Given the upsurge in activity on the interconnector front as nations increasingly focus on achieving energy security, the Infra Dig podcast series this week turns towards an interesting sector in the greenfield as well as secondary space.
In the first of a new style of podcast, IJGlobal editorial director Angus Leslie Melville continues the Infra Dig mission of fireside chats with infrastructure and energy specialists… but this time focusing on “How It Works”… followed by a market update.
Breaking from the pandemic norm of virtual meetings, this show was recorded in-person with Niklas Persson (pictured below right) – managing director of the grid integration business unit globally within Hitachi Energy – who is well positioned to talk on interconnectors given his 25-year career at Hitachi Energy (ABB Power Grids before its takeover).
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The primary function of this podcast is to explain how interconnectors work and how they fit within the energy infrastructure environment. However, the driver for the launch of this type of podcast – How It Works – dates back to the dark days of the Global Financial Crisis.
It was in early 2008 when lenders drew a line in the sand on long-term lending, insisting it was off the table… and the solution was mini-perm structures. After numerous phone calls to banking sources, it became increasingly apparent that hardly any of them understood what a “mini-perm” actually was!
This was followed by a Friday Editorial on mini-perm loans – explaining the difference between hard and soft – and readership went through the roof… exposing the truth that a lot of folk didn’t have the foggiest what they are talking about most of the time.
Now, as interconnector projects work their way through procurement (with greater pace than had previously been the case) and infra funds look at a fairly passive asset to run,m the time has come to turn the spotlight on this interesting sector, make sure everyone understands the projects / assets, and set the seen for an increasingly active sector.
The interconnector podcast
Speaking at offices in Victoria, London, Niklas primarily focused on “long-distance interconnectors between different countries” which are the primary focus of subscribers to IJGlobal.
Part of this was the important role played by HVDC technology as the most efficient means of transmitting energy over long distances with losses of around 1%... which compares favourably to AC where losses would amount to around 10%.
Niklas identifies the 1.4GW NordLink Transmission Project – a high-capacity power cable between Norway and Germany – as an ideal example of an interconnector, and it just happens to be a project in which Hitachi Energy is involved.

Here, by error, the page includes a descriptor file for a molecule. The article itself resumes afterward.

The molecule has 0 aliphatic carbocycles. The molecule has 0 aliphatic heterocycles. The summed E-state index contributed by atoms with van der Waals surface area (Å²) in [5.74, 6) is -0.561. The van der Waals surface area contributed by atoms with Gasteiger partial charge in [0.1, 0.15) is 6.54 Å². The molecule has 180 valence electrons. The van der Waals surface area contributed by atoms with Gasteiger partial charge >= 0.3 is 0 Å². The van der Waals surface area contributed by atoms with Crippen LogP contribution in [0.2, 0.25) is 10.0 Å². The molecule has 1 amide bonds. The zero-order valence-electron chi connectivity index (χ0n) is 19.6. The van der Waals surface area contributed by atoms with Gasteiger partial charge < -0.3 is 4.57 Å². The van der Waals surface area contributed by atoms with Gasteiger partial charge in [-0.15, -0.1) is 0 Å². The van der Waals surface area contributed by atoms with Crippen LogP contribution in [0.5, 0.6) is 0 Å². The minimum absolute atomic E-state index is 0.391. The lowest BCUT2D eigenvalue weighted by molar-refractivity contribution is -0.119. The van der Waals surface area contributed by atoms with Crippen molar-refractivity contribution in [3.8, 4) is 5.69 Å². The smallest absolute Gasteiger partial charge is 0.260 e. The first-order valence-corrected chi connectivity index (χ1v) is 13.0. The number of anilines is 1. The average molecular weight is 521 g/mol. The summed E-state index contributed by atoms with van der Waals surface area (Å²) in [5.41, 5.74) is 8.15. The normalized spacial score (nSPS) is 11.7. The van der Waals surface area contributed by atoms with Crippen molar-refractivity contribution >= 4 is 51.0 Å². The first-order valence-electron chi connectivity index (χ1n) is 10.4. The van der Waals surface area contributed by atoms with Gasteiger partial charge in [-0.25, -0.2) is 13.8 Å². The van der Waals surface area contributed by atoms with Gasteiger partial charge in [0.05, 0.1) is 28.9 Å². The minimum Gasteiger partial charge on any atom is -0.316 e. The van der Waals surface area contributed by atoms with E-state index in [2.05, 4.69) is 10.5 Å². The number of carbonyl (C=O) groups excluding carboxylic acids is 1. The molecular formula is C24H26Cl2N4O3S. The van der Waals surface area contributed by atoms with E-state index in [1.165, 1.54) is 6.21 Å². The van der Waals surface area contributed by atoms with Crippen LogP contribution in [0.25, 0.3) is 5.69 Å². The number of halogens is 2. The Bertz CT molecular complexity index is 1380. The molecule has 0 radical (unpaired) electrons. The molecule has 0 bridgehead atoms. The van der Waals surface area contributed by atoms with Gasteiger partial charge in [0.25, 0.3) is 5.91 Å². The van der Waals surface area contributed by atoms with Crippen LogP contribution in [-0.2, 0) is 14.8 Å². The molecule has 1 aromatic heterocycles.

“We have the Norwegian hydropower which you can say is huge battery where you can store energy and you have the German wind power,” says Niklas of NordLink. “When the wind is blowing in Germany, more than they can use – you can reverse the power from Germany to Norway.
“You can use renewable power in Norway when you are saving the hydropower in the dam. And when the wind is not blowing in Germany, you can then use the hydropower to feed energy into Germany.”
Niklas cites the Wind Europe stats that the region requires a further 300GW of additional wind energy by 2050, but warns that if it was delivered the way projects are normally done – through offshore and radial connections – it would be singularly inefficient.
“Imagine you have a wind farm in the North Sea that can connect the UK, Belgium, Denmark and you transmit the energy to the one that needs it in an efficient way,” says Niklas. “You need much less investment and you can dispatch the energy where the energy is needed for the time being.
“Three are studies where you can have a significant amount of reduction to generate the 300GW with less financial burden into the system. This demand varies and it is advanced technology in terms of connecting various interconnectors in the meshed grid.
“What we say at Hitachi Energy is that… technology is not the barrier today. We have from the technology perspective proven that we are ready to actually embark on this journey together with other OEMs, but what we need now is the framework and the regulation to support this.
“We are not there yet, but we know that the European Commission is working on a programme to see how you are remunerated, how investments are paid back, and who takes the risk at what level.
“There is still some work to do from the political side, but from the technology side, we are ready to embark on this journey.”
In a far-reaching discussion, Niklas Persson lends his experience in a fascinating run-through of interconnectors which will increasingly play a role in the transmission of power as countries seek to guarantee security of supply.